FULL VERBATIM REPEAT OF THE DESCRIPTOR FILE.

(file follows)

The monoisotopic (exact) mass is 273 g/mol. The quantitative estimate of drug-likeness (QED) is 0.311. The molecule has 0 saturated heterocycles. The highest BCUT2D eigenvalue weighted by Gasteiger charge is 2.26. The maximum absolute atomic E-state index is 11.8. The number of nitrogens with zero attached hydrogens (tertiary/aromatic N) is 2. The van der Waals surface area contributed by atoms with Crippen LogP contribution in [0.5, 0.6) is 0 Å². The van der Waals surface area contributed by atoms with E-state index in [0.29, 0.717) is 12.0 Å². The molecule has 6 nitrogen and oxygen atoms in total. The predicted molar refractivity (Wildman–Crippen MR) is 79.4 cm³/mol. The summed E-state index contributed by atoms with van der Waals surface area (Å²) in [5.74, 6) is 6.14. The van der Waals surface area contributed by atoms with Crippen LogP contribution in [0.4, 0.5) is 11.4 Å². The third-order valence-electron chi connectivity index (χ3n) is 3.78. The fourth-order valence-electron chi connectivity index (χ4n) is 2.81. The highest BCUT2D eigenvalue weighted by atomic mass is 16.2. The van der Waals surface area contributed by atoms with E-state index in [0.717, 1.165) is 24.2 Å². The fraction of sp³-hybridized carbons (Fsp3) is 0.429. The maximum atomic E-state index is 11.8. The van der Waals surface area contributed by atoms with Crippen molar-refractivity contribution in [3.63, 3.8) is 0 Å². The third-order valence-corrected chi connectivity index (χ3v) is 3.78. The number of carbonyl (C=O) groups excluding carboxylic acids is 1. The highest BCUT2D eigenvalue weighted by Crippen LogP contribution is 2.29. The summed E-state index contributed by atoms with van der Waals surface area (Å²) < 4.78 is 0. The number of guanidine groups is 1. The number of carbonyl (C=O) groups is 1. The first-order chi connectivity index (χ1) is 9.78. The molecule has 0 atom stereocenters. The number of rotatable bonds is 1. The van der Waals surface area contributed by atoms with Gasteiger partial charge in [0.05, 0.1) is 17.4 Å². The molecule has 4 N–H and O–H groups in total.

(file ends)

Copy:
The monoisotopic (exact) mass is 273 g/mol. The quantitative estimate of drug-likeness (QED) is 0.311. The molecule has 0 saturated heterocycles. The highest BCUT2D eigenvalue weighted by Gasteiger charge is 2.26. The maximum absolute atomic E-state index is 11.8. The number of nitrogens with zero attached hydrogens (tertiary/aromatic N) is 2. The van der Waals surface area contributed by atoms with Crippen LogP contribution in [0.5, 0.6) is 0 Å². The van der Waals surface area contributed by atoms with E-state index in [0.29, 0.717) is 12.0 Å². The molecule has 6 nitrogen and oxygen atoms in total. The predicted molar refractivity (Wildman–Crippen MR) is 79.4 cm³/mol. The summed E-state index contributed by atoms with van der Waals surface area (Å²) in [5.74, 6) is 6.14. The van der Waals surface area contributed by atoms with Crippen LogP contribution in [0.4, 0.5) is 11.4 Å². The third-order valence-electron chi connectivity index (χ3n) is 3.78. The fourth-order valence-electron chi connectivity index (χ4n) is 2.81. The highest BCUT2D eigenvalue weighted by atomic mass is 16.2. The van der Waals surface area contributed by atoms with E-state index in [0.717, 1.165) is 24.2 Å². The fraction of sp³-hybridized carbons (Fsp3) is 0.429. The maximum atomic E-state index is 11.8. The van der Waals surface area contributed by atoms with Crippen molar-refractivity contribution in [3.63, 3.8) is 0 Å². The third-order valence-corrected chi connectivity index (χ3v) is 3.78. The number of carbonyl (C=O) groups excluding carboxylic acids is 1. The highest BCUT2D eigenvalue weighted by Crippen LogP contribution is 2.29. The summed E-state index contributed by atoms with van der Waals surface area (Å²) < 4.78 is 0. The number of guanidine groups is 1. The number of carbonyl (C=O) groups is 1. The first-order chi connectivity index (χ1) is 9.78. The molecule has 0 atom stereocenters. The number of rotatable bonds is 1. The van der Waals surface area contributed by atoms with Gasteiger partial charge in [0.05, 0.1) is 17.4 Å². The molecule has 4 N–H and O–H groups in total.